A few months back my FJ would be dead after a couple of days and had to be jumped off. I replaced the battery, which did not help. I finally decided it must be the alternator so I bought a remanufactured one. It performed almost as badly as the original. I read that the alternator could be bad and actually drain your battery when the vehicle is off. This appears to be the case with mine. While the replacement alternator does not drain as quickly as the original one, it is still going from 12.4v fully charged down to 11.9v in 5 days. I just put in a new 250amp alternator so I will see how that goes. The question is: has anyone else had this issue? What else could I check? Also, for anyone in need of changing the 2014 alternator, there is a bolt on the back side of the alternator that is nearly impossible to get to. If you take off the driver's side from wheel, remove the bolt from the brake line bracket on the frame and bend the brake lines out the way, it is possible to remove the bolt. I did not put it back.
I think you may be completely off-base in your troubleshooting, blindly replacing parts in the hope that you will eventually find the root cause of the dead battery. You need to make some actual measurements of the electrical system to determine exactly what is going on, which will then allow you to fix the problem.
You most likely don't have a battery or alternator problem, you have a parasitic current draw problem that is draining your battery when the engine is not running. Changing alternators or batteries won't have any effect on solving the problem.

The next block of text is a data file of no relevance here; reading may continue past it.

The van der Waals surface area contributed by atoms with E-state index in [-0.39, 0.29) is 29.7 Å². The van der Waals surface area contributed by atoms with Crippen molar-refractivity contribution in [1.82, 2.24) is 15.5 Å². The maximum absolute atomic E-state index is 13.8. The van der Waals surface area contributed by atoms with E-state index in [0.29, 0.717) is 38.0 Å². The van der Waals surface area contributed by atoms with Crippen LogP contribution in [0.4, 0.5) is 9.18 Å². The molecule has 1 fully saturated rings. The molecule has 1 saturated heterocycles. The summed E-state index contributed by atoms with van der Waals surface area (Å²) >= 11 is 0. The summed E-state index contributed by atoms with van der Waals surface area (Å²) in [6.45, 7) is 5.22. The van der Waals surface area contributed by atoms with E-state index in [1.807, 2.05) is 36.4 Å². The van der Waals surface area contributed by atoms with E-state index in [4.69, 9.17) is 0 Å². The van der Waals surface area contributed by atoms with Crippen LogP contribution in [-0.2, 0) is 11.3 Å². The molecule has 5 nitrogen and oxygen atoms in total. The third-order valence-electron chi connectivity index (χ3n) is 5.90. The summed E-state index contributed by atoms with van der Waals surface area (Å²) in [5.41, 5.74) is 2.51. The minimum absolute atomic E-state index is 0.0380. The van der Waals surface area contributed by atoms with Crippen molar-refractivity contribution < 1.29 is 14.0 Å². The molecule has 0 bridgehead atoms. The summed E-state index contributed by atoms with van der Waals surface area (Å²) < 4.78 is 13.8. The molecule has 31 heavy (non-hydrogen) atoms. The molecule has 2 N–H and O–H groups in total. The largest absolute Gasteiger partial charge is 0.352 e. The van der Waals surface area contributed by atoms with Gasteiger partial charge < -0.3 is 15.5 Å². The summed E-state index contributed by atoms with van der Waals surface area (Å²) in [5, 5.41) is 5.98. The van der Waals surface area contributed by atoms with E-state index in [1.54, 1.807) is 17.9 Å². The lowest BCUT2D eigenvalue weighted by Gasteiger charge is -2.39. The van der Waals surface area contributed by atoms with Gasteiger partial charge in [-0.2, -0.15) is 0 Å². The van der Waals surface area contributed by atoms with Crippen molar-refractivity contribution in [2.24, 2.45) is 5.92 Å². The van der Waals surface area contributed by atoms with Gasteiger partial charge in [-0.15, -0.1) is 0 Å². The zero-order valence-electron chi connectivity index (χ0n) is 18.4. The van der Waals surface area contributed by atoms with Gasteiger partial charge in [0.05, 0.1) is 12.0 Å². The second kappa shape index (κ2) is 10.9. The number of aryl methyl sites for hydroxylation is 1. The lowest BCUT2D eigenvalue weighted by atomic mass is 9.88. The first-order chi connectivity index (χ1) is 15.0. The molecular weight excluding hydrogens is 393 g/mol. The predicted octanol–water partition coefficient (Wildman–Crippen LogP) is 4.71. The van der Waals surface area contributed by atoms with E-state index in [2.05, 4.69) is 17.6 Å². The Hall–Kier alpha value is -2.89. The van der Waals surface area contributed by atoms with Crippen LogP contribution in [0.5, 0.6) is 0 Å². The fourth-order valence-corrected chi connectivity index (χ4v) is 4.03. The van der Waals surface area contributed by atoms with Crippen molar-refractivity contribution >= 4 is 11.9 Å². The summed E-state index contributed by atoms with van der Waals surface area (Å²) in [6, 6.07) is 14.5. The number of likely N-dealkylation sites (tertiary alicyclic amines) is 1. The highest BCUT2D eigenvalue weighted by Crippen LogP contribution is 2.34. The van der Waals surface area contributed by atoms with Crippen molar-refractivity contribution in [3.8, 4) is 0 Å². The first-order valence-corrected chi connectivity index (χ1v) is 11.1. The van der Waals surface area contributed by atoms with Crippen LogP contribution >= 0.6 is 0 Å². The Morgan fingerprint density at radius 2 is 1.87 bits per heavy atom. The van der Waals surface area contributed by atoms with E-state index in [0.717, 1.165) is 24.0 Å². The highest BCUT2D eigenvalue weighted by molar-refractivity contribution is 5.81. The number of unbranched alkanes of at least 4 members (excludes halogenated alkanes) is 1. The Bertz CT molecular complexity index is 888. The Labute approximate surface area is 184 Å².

You need to measure the parasitic current drain when the engine is NOT running, and then find the source of the current draw. Remove either the B+ or ground clamp from the battery, and use a good-quality digital multimeter to measure the current flowing between the disconnected battery clamp and it's battery terminal.
MAKE SURE YOUR METER IS CAPABLE OF HANDLING AT LEAST 2A ON THE CURRENT SCALE, AND THAT YOU KNOW HOW TO SET UP THE METER TO MEASURE CURRENT.
A parasitic current draw of anything more than 30-40 milliamps is excessive and indicates a problem. The most frequent sources of parasitic current draw are interior lights that don't turn off, and incorrectly-installed aftermarket electrical accessories (radios, stereo amps, alarm systems, remote start systems, etc.).
Has anyone been modifying the electrical system lately??
If you find an excessive parasitic current draw and can't quickly isolate the cause, sequentially pull fuses until the current drops; the parasitic load will be associated with whatever circuit that fuse supplies.